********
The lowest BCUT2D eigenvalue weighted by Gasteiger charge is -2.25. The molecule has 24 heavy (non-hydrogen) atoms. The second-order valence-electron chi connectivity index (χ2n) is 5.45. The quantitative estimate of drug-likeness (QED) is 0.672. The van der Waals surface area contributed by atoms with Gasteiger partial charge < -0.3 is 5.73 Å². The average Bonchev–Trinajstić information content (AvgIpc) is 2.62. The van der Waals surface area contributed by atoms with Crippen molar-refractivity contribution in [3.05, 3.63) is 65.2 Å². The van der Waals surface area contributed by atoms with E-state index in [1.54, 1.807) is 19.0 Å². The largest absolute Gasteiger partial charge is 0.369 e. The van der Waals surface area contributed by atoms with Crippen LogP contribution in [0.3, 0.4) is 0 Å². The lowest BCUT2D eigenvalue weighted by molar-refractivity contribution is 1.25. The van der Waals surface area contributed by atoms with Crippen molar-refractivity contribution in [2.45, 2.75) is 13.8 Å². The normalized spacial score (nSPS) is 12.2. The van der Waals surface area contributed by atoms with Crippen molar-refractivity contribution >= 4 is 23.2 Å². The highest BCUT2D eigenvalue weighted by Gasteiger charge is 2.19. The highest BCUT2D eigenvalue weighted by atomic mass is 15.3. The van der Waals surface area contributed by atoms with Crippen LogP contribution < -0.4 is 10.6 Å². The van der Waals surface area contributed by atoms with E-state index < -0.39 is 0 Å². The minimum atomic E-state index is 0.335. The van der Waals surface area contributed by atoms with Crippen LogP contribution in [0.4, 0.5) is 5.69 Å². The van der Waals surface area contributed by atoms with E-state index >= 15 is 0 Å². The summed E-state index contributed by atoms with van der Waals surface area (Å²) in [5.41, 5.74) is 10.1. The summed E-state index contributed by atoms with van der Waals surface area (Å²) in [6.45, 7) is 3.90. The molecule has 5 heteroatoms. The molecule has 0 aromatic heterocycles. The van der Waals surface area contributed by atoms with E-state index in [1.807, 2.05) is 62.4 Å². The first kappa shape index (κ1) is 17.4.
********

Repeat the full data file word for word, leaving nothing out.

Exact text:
The lowest BCUT2D eigenvalue weighted by Gasteiger charge is -2.25. The molecule has 24 heavy (non-hydrogen) atoms. The second-order valence-electron chi connectivity index (χ2n) is 5.45. The quantitative estimate of drug-likeness (QED) is 0.672. The van der Waals surface area contributed by atoms with Gasteiger partial charge < -0.3 is 5.73 Å². The average Bonchev–Trinajstić information content (AvgIpc) is 2.62. The van der Waals surface area contributed by atoms with Crippen molar-refractivity contribution in [3.05, 3.63) is 65.2 Å². The van der Waals surface area contributed by atoms with E-state index in [1.54, 1.807) is 19.0 Å². The largest absolute Gasteiger partial charge is 0.369 e. The van der Waals surface area contributed by atoms with Crippen LogP contribution in [0.3, 0.4) is 0 Å². The lowest BCUT2D eigenvalue weighted by molar-refractivity contribution is 1.25. The van der Waals surface area contributed by atoms with Crippen molar-refractivity contribution in [2.45, 2.75) is 13.8 Å². The normalized spacial score (nSPS) is 12.2. The van der Waals surface area contributed by atoms with Crippen molar-refractivity contribution >= 4 is 23.2 Å². The highest BCUT2D eigenvalue weighted by Gasteiger charge is 2.19. The highest BCUT2D eigenvalue weighted by atomic mass is 15.3. The van der Waals surface area contributed by atoms with Crippen LogP contribution < -0.4 is 10.6 Å². The van der Waals surface area contributed by atoms with E-state index < -0.39 is 0 Å². The minimum atomic E-state index is 0.335. The van der Waals surface area contributed by atoms with Crippen LogP contribution in [0.4, 0.5) is 5.69 Å². The van der Waals surface area contributed by atoms with E-state index >= 15 is 0 Å². The summed E-state index contributed by atoms with van der Waals surface area (Å²) in [5.41, 5.74) is 10.1. The summed E-state index contributed by atoms with van der Waals surface area (Å²) in [6.45, 7) is 3.90. The molecule has 5 heteroatoms. The molecule has 0 aromatic heterocycles. The van der Waals surface area contributed by atoms with E-state index in [1.807, 2.05) is 62.4 Å². The first kappa shape index (κ1) is 17.4.